The trick is not giving a shit
without getting bitter about it.
Chainsaws range like paper wasps scouting out a nesting spot,
cutting down the woods next door while I drink banana coffee
and fill out my property taxes. I hate the lumber company.
The kitchen plays hate radio. Rioting Egyptians finally
dislodge an old man from his throne. He wanted all the bananas.
Hope infiltrates hate, spreading via cell phones and the Internet,
linking protestors in Libya+Bahrain+Lebanon.
You’d think after thousands of years kings would know how to rule,
that there’d be a book of sayings passed down over generations:
Starve your populace, they’ll storm the palace.
I imagine mobs of villagers, torches and pitchforks
casting weird shadows on Baron Frankenstein’s castle.
Who will feed you if you kill the farmers?
Can you and your soldiers eat bullets?
A cartoon private with a carbine scratches his head
at a combine. I scratch my head doing taxes.
This is all above my pay grade since I’ll never be a king
or even junior congressman from Wisconsin.
People live in fear because they want to raise their children.
Love compromises us. It waters down our hate.
The radio repeats It’s for the children!
Teachers clog the capitol at Madison, protesting for union.
Schools are closed because the teachers called in sick.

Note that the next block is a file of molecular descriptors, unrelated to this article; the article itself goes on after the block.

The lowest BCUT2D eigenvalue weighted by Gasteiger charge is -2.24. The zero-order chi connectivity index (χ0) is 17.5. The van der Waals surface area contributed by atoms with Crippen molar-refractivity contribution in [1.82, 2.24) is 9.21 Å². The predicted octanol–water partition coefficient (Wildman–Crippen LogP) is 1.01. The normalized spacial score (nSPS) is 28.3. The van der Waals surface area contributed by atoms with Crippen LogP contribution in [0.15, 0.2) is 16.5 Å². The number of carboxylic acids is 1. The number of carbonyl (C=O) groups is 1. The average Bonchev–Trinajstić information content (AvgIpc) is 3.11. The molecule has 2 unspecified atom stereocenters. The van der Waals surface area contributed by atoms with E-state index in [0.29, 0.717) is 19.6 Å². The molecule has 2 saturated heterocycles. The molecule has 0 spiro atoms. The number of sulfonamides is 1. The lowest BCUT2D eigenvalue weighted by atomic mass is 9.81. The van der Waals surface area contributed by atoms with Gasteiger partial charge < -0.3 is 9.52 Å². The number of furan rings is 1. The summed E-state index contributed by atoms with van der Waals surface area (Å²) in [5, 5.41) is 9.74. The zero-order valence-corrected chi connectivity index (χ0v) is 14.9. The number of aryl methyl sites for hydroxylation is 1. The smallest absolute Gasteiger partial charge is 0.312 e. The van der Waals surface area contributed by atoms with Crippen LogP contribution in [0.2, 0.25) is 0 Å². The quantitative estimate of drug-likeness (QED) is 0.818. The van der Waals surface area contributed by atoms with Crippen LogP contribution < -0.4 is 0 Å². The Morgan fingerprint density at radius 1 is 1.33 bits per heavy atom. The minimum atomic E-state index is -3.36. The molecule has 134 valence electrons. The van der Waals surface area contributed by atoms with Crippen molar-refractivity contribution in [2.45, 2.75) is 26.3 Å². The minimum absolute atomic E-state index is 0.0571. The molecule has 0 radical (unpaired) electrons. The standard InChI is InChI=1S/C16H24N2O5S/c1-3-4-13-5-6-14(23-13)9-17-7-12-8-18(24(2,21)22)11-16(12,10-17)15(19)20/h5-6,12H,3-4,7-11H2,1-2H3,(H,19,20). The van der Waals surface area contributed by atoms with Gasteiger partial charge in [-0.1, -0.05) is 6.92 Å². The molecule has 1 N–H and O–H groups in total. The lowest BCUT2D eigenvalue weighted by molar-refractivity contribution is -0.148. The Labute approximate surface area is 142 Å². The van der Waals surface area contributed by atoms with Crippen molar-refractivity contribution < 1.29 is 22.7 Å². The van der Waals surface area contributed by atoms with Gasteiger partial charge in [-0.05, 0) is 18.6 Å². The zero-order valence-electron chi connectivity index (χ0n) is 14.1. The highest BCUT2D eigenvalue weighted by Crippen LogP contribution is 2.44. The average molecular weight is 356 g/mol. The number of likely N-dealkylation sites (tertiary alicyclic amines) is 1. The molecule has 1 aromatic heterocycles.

Senators have fled the state so they won’t have to vote.
Radio callers are pissed because teachers make more
bananas, their salaries paid with property taxes.
I don’t call in. I don’t call in sick, although I have a head cold.
I work part-time as a janitor at an elementary school,
getting by on 20K a year so I have time to write.
My poems are read in college writing classes.
I write a poem where Congress finds a way to tax the dead,
balancing the budget and unleashing Judgment Day.
Zombies have nothing to lose so they rise in revolt.
I wish I had nothing to lose. As a boy I’d wake up early,
sitting on the floor in my pajamas watching Farm Report
while waiting for Popeye or Rocky and Bullwinkle.
I miss that clean break with reality, part of me
still waiting for cartoons but only getting monkeys
on the news squabbling over power and bananas.
Woody Woodpecker wavers in front of me.
A black & white ghost of himself,he accompanies
me to the mailbox, property taxes in hand,
chainsaws murdering my woody neighbors.
I think I’ll have a banana for breakfast.
Walking back, the coffee begins to kick in.
Listening to all that hate, I take a singing shit.
—Mike Kriesel, Aniwa, WI